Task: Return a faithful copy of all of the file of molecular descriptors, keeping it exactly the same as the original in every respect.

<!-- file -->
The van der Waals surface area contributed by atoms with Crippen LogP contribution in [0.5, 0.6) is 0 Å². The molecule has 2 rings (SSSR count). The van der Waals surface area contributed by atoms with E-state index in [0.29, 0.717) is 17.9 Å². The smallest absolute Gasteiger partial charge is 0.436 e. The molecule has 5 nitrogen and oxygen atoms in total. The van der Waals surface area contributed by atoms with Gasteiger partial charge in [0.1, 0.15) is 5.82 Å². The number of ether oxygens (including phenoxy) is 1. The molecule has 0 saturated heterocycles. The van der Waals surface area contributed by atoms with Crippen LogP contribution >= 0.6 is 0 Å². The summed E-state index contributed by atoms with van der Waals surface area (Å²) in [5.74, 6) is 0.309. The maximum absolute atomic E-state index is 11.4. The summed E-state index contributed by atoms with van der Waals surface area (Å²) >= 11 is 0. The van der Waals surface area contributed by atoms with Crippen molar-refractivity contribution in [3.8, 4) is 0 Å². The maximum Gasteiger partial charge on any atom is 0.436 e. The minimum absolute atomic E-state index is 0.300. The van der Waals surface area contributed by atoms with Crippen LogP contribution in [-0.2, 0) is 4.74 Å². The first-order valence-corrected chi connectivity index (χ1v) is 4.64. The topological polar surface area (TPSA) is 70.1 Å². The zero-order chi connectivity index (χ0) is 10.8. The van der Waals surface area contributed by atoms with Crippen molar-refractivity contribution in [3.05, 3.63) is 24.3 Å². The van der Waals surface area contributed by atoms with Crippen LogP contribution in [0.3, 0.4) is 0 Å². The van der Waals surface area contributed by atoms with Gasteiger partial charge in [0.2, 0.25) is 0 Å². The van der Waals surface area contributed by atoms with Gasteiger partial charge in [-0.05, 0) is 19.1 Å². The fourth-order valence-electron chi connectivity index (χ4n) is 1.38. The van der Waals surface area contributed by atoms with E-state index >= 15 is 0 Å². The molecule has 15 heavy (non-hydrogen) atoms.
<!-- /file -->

The van der Waals surface area contributed by atoms with Crippen LogP contribution in [0.5, 0.6) is 0 Å². The molecule has 2 rings (SSSR count). The van der Waals surface area contributed by atoms with E-state index in [0.29, 0.717) is 17.9 Å². The smallest absolute Gasteiger partial charge is 0.436 e. The molecule has 5 nitrogen and oxygen atoms in total. The van der Waals surface area contributed by atoms with Gasteiger partial charge in [0.1, 0.15) is 5.82 Å². The number of ether oxygens (including phenoxy) is 1. The molecule has 0 saturated heterocycles. The van der Waals surface area contributed by atoms with Crippen LogP contribution >= 0.6 is 0 Å². The summed E-state index contributed by atoms with van der Waals surface area (Å²) in [5.74, 6) is 0.309. The maximum absolute atomic E-state index is 11.4. The summed E-state index contributed by atoms with van der Waals surface area (Å²) >= 11 is 0. The van der Waals surface area contributed by atoms with Crippen molar-refractivity contribution in [3.8, 4) is 0 Å². The maximum Gasteiger partial charge on any atom is 0.436 e. The minimum absolute atomic E-state index is 0.300. The van der Waals surface area contributed by atoms with Crippen LogP contribution in [-0.2, 0) is 4.74 Å². The first-order valence-corrected chi connectivity index (χ1v) is 4.64. The topological polar surface area (TPSA) is 70.1 Å². The zero-order chi connectivity index (χ0) is 10.8. The van der Waals surface area contributed by atoms with Crippen molar-refractivity contribution in [3.05, 3.63) is 24.3 Å². The van der Waals surface area contributed by atoms with Crippen LogP contribution in [0.3, 0.4) is 0 Å². The van der Waals surface area contributed by atoms with Gasteiger partial charge in [0.2, 0.25) is 0 Å². The van der Waals surface area contributed by atoms with Gasteiger partial charge in [-0.05, 0) is 19.1 Å². The fourth-order valence-electron chi connectivity index (χ4n) is 1.38. The van der Waals surface area contributed by atoms with E-state index >= 15 is 0 Å². The molecule has 15 heavy (non-hydrogen) atoms.